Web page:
Laminate Flooring and Radiant Heat
Radiant heating systems are gaining popularity with the versatile comfort it adds to your home. Especially popular in bathrooms and homes located in colder climates, radiant heat systems for laminate flooring comes in two options – electric or hydronic. A radiant flooring heat system not only warms the floor, but it disburses heat in the rooms and helps to increase your energy efficiency.
Interested in installing radiant heat under your laminate flooring? Here’s what you need to consider:
1. Check Manufacturer Requirements
You will need to verify the radiant heat requirements with each material:
- Is the radiant heat system acceptable to use with a laminate floor? Depending on the type you choose, some may not be compatible with a laminate floor.
- Is the laminate flooring radiant heat compliant?
- Is the underlayment acceptable for radiant heat applications?
If you don’t check guidelines, you could create a fire hazard unknowingly. Also, this will void warranties for each product if installed using improper materials.
Follow the manufacturer directions carefully for each step of the installation!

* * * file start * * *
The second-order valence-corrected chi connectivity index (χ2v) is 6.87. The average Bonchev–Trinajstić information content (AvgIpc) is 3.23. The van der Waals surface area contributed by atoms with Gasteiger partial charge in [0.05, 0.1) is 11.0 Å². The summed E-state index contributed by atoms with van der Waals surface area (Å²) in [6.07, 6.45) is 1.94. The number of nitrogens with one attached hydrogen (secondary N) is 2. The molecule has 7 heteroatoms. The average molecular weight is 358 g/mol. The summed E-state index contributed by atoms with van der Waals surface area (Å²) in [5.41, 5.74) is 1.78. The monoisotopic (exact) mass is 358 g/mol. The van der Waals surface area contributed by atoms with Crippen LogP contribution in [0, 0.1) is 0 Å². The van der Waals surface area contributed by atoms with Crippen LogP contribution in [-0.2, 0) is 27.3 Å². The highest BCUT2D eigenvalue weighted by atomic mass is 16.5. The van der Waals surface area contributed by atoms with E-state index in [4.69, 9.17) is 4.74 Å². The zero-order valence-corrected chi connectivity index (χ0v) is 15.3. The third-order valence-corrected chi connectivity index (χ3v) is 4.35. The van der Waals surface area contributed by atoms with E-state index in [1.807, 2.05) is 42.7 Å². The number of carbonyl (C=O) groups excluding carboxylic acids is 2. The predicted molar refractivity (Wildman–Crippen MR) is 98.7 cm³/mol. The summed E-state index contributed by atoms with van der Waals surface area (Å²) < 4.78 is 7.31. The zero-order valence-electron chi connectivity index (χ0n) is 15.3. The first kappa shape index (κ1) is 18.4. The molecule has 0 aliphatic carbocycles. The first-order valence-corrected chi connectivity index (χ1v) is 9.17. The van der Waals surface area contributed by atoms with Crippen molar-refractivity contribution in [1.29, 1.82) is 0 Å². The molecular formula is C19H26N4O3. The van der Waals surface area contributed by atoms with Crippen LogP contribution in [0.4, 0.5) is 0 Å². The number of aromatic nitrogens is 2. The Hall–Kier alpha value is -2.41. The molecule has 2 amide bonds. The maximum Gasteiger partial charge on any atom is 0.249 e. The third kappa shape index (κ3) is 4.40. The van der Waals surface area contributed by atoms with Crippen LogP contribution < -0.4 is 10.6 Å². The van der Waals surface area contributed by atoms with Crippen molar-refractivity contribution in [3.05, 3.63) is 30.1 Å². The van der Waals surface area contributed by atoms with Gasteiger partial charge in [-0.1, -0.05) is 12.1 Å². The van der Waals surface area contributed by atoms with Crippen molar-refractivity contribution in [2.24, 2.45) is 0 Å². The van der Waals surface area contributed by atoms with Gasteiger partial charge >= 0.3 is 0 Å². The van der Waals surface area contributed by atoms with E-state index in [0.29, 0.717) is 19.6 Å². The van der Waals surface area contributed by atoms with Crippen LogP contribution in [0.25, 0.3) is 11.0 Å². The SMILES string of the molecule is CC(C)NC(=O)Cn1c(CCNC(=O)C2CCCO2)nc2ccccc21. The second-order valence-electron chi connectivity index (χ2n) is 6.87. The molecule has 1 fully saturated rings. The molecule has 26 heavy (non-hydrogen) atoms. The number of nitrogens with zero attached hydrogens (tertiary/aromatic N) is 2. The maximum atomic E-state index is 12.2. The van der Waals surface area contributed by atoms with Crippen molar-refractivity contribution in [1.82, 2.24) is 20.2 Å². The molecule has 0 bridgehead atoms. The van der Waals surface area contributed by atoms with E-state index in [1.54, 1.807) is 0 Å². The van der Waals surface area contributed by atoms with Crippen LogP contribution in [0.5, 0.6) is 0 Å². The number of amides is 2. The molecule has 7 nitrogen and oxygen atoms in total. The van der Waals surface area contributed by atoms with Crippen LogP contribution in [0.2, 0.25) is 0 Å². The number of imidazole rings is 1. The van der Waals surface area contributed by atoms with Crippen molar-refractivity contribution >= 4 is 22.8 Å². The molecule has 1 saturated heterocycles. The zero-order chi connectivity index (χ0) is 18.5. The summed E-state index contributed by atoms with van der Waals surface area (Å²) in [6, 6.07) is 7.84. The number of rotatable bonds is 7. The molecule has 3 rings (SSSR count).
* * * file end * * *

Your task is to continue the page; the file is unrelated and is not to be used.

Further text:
2. New Hydronic Radiant Heat Must Be Installed Weeks Ahead of the Flooring
If you’re putting a hydronic radiant heating system in, you’ll need to install it at least 4 weeks before the laminate installation. The temperature should be set between 64 – 72°F to ensure the subfloor moisture has properly dried and the room is an acclimate temperature. This should remain the same temperature throughout installation.
3. Existing Radiant Heat Systems
Existing hydronic systems need to be fully pressure tested and set to 64°F for at least 4 days before delivery. Be sure to check with your system requirements before installing your laminate flooring.
4. Check Your Subfloors
Wood subfloors need to be under 12% and concrete subfloors must register as dry on a moisture meter. The PH level of concrete subfloors must register between 6 and 9.
5. Maintain Settings for 48 Hours
After installing your flooring, radiant heat temperatures should not be changed for at least 48 hours. Flooring needs to gradually adjust to the temperature, so only gradual changes should happen after the 48 waiting period. Radiant heat temperatures should never be set above 85°F.
Due to temperature fluctuations, your laminate is more susceptible to minor gaps and should be expected. Temperature and humidity controls should remain consistent to avoid problems.